Anytime you enter into a relationship with another person things can get a little complicated and rough at times. Building a strong marriage does not happen in one day but instead one day at a time. Some days are hard and other days are not so hard. There are two little things that you can do each day that add up to be BIG things in order to strengthen and improve your marriage.
Husbands, Love Your Wife
Women love love. There is a reason why Hallmark and other producers of romantic movies have done so well; women love love. A wife wants to feel loved by their husband. This may mean telling her you love her, showing her you love her by helping her or doing something for her, giving her things to show you are thinking about her, or by giving her the time and attention she desires from you. Listen to what she has said about what she needs from you and then do it to show you love her.
Wives, Respect Your Husband
Women, your husband needs you to respect him. Men have an innate desire to work, provide, protect, and lead. As wives, we must recognize how our husband is trying to do these things and show that we appreciate the hard work and dedication he is putting into those tasks for our families. When I looked up the definition of “respect” in the dictionary it said, “a feeling of deep admiration for someone or something elicited by their abilities, qualities, or achievements.” I can imagine when you were dating or were engaged, you respected your boyfriend/fiancé. You admired him for his qualities and the things he was doing. But somewhere along the way, we sometimes forget that a man needs to hear that we admire those things and respect him for what he does.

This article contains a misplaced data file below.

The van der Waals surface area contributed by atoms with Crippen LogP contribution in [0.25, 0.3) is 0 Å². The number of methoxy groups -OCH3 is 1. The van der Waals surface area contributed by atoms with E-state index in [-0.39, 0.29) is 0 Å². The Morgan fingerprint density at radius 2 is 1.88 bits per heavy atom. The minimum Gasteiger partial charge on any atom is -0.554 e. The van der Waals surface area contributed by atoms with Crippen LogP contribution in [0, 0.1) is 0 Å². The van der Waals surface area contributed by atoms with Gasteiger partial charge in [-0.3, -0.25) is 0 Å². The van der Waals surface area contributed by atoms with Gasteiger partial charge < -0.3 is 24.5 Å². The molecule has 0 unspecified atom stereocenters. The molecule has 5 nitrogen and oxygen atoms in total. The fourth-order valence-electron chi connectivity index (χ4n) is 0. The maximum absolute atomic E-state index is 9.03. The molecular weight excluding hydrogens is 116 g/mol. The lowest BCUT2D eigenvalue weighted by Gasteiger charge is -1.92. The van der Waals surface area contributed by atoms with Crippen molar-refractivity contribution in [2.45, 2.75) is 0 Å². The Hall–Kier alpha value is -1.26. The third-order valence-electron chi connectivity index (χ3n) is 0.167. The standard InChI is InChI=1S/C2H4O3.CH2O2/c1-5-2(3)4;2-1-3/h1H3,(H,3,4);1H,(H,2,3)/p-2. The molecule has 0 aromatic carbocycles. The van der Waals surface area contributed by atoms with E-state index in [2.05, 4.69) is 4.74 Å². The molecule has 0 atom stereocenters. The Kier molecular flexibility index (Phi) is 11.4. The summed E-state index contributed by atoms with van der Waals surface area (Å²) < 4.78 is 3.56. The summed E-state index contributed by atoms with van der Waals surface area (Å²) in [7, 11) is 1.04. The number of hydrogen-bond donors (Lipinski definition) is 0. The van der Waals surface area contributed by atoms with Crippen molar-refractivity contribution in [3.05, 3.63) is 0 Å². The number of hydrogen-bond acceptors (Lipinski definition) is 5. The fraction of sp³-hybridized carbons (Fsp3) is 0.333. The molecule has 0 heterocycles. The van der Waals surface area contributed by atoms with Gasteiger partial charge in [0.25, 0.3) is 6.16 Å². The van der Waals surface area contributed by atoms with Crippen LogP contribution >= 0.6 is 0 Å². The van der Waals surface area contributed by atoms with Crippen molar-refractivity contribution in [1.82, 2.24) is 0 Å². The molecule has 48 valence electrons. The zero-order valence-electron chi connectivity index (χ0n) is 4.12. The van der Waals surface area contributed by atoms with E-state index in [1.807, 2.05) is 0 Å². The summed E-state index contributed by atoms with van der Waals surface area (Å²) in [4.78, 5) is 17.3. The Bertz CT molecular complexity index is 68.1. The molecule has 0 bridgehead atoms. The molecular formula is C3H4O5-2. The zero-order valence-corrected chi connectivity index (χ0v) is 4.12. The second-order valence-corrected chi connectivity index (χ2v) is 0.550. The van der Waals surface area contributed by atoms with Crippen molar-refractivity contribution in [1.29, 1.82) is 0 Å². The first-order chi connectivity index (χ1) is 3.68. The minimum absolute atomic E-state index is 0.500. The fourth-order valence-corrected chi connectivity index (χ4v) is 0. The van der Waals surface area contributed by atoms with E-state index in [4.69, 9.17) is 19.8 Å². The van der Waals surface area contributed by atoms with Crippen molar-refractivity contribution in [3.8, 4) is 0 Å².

For more information on how to show love and respect in your marriage, the following books are great resources:
“Love and Respect” by Dr. Emerson Eggerichs
“Love is a Verb: Stories of What Happens when Love Comes Alive” by Gary Chapman
“The 5 Love Languages” by Gary Chapman
Alysha is a licensed counselor at Arbor Counseling. She provides mental health services for people of all ages, families, and couples. Alysha specializes in working with adolescents and individuals with intellectual/developmental disabilities. She is also a Ph.D. student and professor.